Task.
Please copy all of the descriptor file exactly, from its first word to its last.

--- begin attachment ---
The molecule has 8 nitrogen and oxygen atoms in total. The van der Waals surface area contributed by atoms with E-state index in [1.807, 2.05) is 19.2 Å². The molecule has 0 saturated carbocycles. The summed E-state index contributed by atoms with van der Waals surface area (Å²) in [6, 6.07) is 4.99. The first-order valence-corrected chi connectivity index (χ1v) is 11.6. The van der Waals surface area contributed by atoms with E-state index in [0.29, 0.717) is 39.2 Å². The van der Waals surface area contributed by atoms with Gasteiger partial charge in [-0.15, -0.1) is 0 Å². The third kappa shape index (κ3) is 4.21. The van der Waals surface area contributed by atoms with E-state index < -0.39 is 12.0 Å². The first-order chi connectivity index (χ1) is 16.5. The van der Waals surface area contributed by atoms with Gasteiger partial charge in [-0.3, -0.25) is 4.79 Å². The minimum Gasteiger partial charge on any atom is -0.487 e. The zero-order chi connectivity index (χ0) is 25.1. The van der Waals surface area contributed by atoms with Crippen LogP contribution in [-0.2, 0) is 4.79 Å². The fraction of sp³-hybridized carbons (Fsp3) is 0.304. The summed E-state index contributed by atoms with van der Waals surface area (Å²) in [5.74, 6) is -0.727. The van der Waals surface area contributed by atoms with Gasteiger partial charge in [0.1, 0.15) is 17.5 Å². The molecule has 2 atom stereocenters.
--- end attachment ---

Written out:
The molecule has 8 nitrogen and oxygen atoms in total. The van der Waals surface area contributed by atoms with E-state index in [1.807, 2.05) is 19.2 Å². The molecule has 0 saturated carbocycles. The summed E-state index contributed by atoms with van der Waals surface area (Å²) in [6, 6.07) is 4.99. The first-order valence-corrected chi connectivity index (χ1v) is 11.6. The van der Waals surface area contributed by atoms with E-state index in [0.29, 0.717) is 39.2 Å². The van der Waals surface area contributed by atoms with Gasteiger partial charge in [-0.15, -0.1) is 0 Å². The third kappa shape index (κ3) is 4.21. The van der Waals surface area contributed by atoms with E-state index < -0.39 is 12.0 Å². The first-order chi connectivity index (χ1) is 16.5. The van der Waals surface area contributed by atoms with Gasteiger partial charge in [-0.3, -0.25) is 4.79 Å². The minimum Gasteiger partial charge on any atom is -0.487 e. The zero-order chi connectivity index (χ0) is 25.1. The van der Waals surface area contributed by atoms with Crippen LogP contribution in [-0.2, 0) is 4.79 Å². The fraction of sp³-hybridized carbons (Fsp3) is 0.304. The summed E-state index contributed by atoms with van der Waals surface area (Å²) in [5.74, 6) is -0.727. The van der Waals surface area contributed by atoms with Gasteiger partial charge in [0.1, 0.15) is 17.5 Å². The molecule has 2 atom stereocenters.